"If you could see my Bible, you would not be particularly impressed. What—that’s the Pope’s Bible? Such an old, worn-out book! You could buy me a new one for $1,000, but I would not want it. I love my old Bible, which has accompanied me half my life. It has been with me in my times of joy and times of tears. It is my most precious treasure. I live out of it, and I wouldn’t give anything in the world for it."
When I read these words from the Holy Father, my mind immediately went back to the whole One Bible, One Year (OBOY) challenge. It reminded me that I hadn't posted about how I was doing recently, so, now seems to be a good time to give you an update. I also felt confirmed in partaking in this experiment.
Back when I started, I made a commitment to sticking with the NRSV translation. Although there have been times during the past year when I have "flirted", a tad, with my beloved Knox bible, I can honestly say that I have stuck to the NRSV throughout this year. (In a perfect world my Knox Bible would be "the one" but there are too many situations where it is simply not practical. But oh how I do love that Bible!). What has it been like? Well, after having spent 3/4 of the year with it, I am even more certain that the NRSV does a remarkable job of being useful in almost every situation. It is literary, accurate, well-annotated, ecumenical, and just plain feels right to me when I read from it. (If you would like to read more about why I prefer the NRSV, here is a link to a prior post.) This does not mean, just to be clear, that I refrain from looking at other translations for study and work purposes. I, of course, need to as part of my job. Yes, there are many good translations out there, but the NRSV is the one I choose.
I also decided to use two editions of the NRSV: 1) NOAB NRSV '91, for use with study and teaching; 2) The Harper NRSV compact, for daily reading. Throughout this year, I have been faithful to the NOAB for studying and teaching. I still think it is an amazing edition, with concise and useful annotations and references, along with a generous print and margin. I like this edition so much that it will likely be the next candidate for a rebind, since the cover is wearing out a tad. (Remember, I purchased it used a couple years back.) In regards to my daily reading Bible, some of you will remember that I had the Harper compact NRSV rebound. One might think that means it has remained my daily reading bible this year, but it hasn't. Another NRSV has come in (and out, and back in) to my life that I simply can't put down. I first received it back in February from my friend Jason. It is the Oxford NRSV (anglicized) Pocket Edition with Apocrypha in blue calfskin leather. I cannot really explain to you why I have taken to this Bible, but I simply enjoy the feel and look of it. it lays open flat, comes with three ribbons (which were added by Jason), and just has a remarkable feel to it. It is simply a reading bible, with no annotations or maps. Yet, like my Knox Bible, I have just grown to really love reading from it. I have recently started a 90 Day New Testament reading plan, which I am doing with this Bible. It has been great.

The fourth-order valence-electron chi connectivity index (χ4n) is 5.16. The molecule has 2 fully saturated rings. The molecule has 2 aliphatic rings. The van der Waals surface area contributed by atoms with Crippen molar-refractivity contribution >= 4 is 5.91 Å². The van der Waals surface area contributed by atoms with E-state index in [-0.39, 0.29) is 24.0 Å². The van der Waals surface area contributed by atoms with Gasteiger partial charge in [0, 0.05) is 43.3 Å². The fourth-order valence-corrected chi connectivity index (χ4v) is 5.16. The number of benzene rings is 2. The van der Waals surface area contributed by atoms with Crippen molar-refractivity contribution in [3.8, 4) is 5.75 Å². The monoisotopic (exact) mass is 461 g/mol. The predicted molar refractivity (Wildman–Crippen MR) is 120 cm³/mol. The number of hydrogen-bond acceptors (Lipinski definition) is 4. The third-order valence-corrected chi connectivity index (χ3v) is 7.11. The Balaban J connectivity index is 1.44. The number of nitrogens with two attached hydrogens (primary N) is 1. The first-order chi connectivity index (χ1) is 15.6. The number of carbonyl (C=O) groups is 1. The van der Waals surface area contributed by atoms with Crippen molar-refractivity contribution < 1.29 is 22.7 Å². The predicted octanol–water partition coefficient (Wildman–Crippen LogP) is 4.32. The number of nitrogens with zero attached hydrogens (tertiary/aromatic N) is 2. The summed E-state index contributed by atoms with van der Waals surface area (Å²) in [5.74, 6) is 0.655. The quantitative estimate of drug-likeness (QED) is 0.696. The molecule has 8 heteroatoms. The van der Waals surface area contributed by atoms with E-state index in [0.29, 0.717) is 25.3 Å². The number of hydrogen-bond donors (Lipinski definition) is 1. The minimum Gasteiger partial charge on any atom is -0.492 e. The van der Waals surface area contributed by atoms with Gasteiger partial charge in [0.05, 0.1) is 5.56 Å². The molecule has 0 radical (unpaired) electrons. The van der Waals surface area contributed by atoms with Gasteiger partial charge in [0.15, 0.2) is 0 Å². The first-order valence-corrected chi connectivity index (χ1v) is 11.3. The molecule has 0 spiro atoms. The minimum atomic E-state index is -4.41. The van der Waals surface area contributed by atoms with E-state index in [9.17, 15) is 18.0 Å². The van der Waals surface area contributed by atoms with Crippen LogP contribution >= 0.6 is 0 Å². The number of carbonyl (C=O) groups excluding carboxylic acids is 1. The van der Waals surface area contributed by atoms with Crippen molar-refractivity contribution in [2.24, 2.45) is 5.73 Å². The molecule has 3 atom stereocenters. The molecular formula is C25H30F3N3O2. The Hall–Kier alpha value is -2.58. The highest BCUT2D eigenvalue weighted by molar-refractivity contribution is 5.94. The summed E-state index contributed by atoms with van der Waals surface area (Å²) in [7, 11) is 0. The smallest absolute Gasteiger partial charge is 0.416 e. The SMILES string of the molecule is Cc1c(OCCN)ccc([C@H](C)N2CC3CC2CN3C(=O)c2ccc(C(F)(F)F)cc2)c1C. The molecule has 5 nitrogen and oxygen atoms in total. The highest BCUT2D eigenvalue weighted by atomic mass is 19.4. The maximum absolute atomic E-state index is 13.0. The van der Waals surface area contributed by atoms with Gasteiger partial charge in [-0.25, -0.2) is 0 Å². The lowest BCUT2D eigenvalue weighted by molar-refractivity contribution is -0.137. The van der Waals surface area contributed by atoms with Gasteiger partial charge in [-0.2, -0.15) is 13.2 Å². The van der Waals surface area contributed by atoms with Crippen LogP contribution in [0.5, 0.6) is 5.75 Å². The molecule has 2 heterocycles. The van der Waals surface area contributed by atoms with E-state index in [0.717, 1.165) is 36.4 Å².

So, there is where I am at. How about you? I know there are at least a couple of you still out there! The comments by Pope Francis above have only solidified my desire to have one of those 50 year old Bibles that I wouldn't trade anything for. This bible would serve as a companion, one which has been read and loved over a long period of time, accompanying me on my journey to the Lord. Yet, this journey has to start somewhere. For me, I am feeling ever so confident that my journey began in 2015. How about you?